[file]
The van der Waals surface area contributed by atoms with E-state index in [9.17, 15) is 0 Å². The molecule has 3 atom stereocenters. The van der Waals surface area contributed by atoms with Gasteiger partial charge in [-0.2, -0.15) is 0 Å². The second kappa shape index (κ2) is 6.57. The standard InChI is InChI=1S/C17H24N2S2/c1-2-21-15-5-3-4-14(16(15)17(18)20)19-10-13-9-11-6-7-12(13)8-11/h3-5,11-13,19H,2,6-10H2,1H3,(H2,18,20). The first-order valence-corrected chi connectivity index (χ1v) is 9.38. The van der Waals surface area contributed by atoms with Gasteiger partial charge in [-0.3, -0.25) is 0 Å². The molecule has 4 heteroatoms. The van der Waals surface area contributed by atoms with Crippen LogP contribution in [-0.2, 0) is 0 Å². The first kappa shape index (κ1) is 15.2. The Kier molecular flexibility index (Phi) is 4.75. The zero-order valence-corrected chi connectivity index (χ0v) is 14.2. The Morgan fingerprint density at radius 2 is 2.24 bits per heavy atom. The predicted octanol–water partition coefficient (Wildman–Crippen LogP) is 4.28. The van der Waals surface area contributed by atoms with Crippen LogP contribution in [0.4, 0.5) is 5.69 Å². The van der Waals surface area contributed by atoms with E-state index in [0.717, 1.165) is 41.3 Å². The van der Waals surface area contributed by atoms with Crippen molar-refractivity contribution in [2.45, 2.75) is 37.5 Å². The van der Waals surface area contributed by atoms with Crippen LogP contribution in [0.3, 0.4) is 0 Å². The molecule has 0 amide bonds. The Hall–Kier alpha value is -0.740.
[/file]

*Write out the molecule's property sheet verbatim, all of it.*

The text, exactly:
The van der Waals surface area contributed by atoms with E-state index in [9.17, 15) is 0 Å². The molecule has 3 atom stereocenters. The van der Waals surface area contributed by atoms with Gasteiger partial charge in [-0.2, -0.15) is 0 Å². The second kappa shape index (κ2) is 6.57. The standard InChI is InChI=1S/C17H24N2S2/c1-2-21-15-5-3-4-14(16(15)17(18)20)19-10-13-9-11-6-7-12(13)8-11/h3-5,11-13,19H,2,6-10H2,1H3,(H2,18,20). The first-order valence-corrected chi connectivity index (χ1v) is 9.38. The van der Waals surface area contributed by atoms with Gasteiger partial charge in [-0.3, -0.25) is 0 Å². The molecule has 4 heteroatoms. The van der Waals surface area contributed by atoms with Crippen LogP contribution in [-0.2, 0) is 0 Å². The first kappa shape index (κ1) is 15.2. The Kier molecular flexibility index (Phi) is 4.75. The zero-order valence-corrected chi connectivity index (χ0v) is 14.2. The Morgan fingerprint density at radius 2 is 2.24 bits per heavy atom. The predicted octanol–water partition coefficient (Wildman–Crippen LogP) is 4.28. The van der Waals surface area contributed by atoms with Crippen LogP contribution in [0.4, 0.5) is 5.69 Å². The van der Waals surface area contributed by atoms with E-state index in [0.717, 1.165) is 41.3 Å². The van der Waals surface area contributed by atoms with Crippen molar-refractivity contribution in [2.45, 2.75) is 37.5 Å². The van der Waals surface area contributed by atoms with Crippen LogP contribution in [0.3, 0.4) is 0 Å². The molecule has 0 amide bonds. The Hall–Kier alpha value is -0.740.